EXTINCTION Rebellion protesters will stage a socially distanced rally outside York Hospital on Tuesday to mark the launch of a new campaign calling for a coronavirus recovery plan that prioritises people and planet.

At a safe distance, protesters will participate in a show of solidarity with health workers to demand the rebuilding of a better society after the pandemic.

The rally will start at 2pm.

Launching on International Nurses' Day, Build Back Better is a national, cross-organisation, cross-community campaign that is pushing for a new deal to protect public services, tackle inequality in our communities, provide good jobs and create a shockproof economy, Extinction Rebellion York (XR York) said.

It added that the campaign has broad support across a range of non-governmental organisations (NGOs), charities, trade unions and community groups, including Extinction Rebellion.

A spokesperson for XR York commented: "Build Back Better is launching on International Nurses’ Day. The campaign stands with those health workers who have been on the frontline of the coronavirus crisis to demand a safe and discrimination-free workplace and a better deal for our NHS and all its workers. At York Hospital, members of XR York will join the call for a better society and stand in solidarity with the key workers who have thus far received inadequate equipment and support from our government."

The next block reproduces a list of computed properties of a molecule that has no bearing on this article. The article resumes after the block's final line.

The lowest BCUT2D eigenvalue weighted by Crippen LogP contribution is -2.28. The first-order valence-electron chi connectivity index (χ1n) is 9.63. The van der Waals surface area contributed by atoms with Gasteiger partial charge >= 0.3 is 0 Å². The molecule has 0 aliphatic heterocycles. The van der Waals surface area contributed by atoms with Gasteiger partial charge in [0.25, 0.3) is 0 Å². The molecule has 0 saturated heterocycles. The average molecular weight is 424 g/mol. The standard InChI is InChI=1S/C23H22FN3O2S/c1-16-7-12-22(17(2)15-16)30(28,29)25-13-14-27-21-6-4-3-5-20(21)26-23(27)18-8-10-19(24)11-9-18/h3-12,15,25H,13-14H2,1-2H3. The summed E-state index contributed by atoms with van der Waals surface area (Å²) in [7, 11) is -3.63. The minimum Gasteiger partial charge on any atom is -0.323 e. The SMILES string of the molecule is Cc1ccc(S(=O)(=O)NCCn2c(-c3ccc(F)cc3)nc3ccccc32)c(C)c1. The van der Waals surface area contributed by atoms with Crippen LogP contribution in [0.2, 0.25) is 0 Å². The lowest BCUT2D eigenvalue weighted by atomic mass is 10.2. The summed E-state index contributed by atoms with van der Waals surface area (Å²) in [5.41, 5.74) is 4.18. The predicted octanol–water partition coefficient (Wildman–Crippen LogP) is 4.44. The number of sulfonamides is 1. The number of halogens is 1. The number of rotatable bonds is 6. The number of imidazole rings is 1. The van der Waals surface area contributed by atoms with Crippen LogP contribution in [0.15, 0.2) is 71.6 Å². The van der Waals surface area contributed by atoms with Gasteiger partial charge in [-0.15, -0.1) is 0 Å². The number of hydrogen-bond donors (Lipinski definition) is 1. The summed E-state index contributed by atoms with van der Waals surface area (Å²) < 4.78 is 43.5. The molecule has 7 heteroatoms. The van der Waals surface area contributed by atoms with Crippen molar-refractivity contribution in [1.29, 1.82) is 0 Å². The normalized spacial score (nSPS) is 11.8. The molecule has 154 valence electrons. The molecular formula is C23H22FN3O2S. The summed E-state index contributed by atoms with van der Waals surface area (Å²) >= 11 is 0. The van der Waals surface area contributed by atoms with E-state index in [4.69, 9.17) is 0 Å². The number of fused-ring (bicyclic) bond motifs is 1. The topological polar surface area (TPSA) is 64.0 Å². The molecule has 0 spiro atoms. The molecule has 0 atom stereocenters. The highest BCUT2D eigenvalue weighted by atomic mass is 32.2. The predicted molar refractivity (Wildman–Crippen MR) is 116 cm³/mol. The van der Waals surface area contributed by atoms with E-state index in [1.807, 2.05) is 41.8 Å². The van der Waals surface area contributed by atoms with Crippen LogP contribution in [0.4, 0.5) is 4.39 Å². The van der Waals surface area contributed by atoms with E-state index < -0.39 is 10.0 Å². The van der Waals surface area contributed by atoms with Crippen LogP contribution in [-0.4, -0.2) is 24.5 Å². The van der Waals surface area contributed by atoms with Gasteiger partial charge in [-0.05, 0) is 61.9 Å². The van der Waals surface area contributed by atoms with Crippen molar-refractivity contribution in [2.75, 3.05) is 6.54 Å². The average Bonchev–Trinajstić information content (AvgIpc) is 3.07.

The Build Back Better campaign demands that any coronavirus recovery plan should be built on five key principles:

1. Secure the health of everyone in the UK now and into the future.

2. Protect and invest in our public services.

3. Rebuild society with a transformative Green New Deal.

4. Invest in people.

5. Build solidarity and community across borders.

The XR York spokesperson said: "The coronavirus pandemic has exposed the shaky foundations of an economy glued together with precarious work, cuts, and privatisation, which puts all of our lives at risk. Extinction Rebellion and Build Back Better realise that there is no going back to the destructive ‘normality’ of society before this crisis, and instead demand urgent and sustained change to our social and economic systems."